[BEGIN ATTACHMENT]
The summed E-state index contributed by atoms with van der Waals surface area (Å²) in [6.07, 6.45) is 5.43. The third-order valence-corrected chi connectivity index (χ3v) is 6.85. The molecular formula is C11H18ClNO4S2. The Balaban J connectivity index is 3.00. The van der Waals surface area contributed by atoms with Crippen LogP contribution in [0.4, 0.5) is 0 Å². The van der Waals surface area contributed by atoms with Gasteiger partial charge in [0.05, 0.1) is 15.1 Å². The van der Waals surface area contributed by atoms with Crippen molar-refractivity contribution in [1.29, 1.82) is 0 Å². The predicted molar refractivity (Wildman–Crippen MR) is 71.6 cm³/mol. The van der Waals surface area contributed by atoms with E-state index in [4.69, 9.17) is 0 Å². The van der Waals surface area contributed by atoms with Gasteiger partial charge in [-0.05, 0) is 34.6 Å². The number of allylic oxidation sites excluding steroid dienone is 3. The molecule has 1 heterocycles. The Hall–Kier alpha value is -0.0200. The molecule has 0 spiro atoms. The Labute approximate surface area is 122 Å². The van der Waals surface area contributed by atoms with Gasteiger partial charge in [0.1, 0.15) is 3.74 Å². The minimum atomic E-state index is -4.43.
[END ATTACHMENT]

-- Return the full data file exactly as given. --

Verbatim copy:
The summed E-state index contributed by atoms with van der Waals surface area (Å²) in [6.07, 6.45) is 5.43. The third-order valence-corrected chi connectivity index (χ3v) is 6.85. The molecular formula is C11H18ClNO4S2. The Balaban J connectivity index is 3.00. The van der Waals surface area contributed by atoms with Crippen LogP contribution in [0.4, 0.5) is 0 Å². The van der Waals surface area contributed by atoms with Gasteiger partial charge in [0.05, 0.1) is 15.1 Å². The van der Waals surface area contributed by atoms with Crippen molar-refractivity contribution in [1.29, 1.82) is 0 Å². The predicted molar refractivity (Wildman–Crippen MR) is 71.6 cm³/mol. The van der Waals surface area contributed by atoms with E-state index in [4.69, 9.17) is 0 Å². The van der Waals surface area contributed by atoms with Gasteiger partial charge in [-0.05, 0) is 34.6 Å². The number of allylic oxidation sites excluding steroid dienone is 3. The molecule has 1 heterocycles. The Hall–Kier alpha value is -0.0200. The molecule has 0 spiro atoms. The Labute approximate surface area is 122 Å². The van der Waals surface area contributed by atoms with Gasteiger partial charge in [0.1, 0.15) is 3.74 Å². The minimum atomic E-state index is -4.43.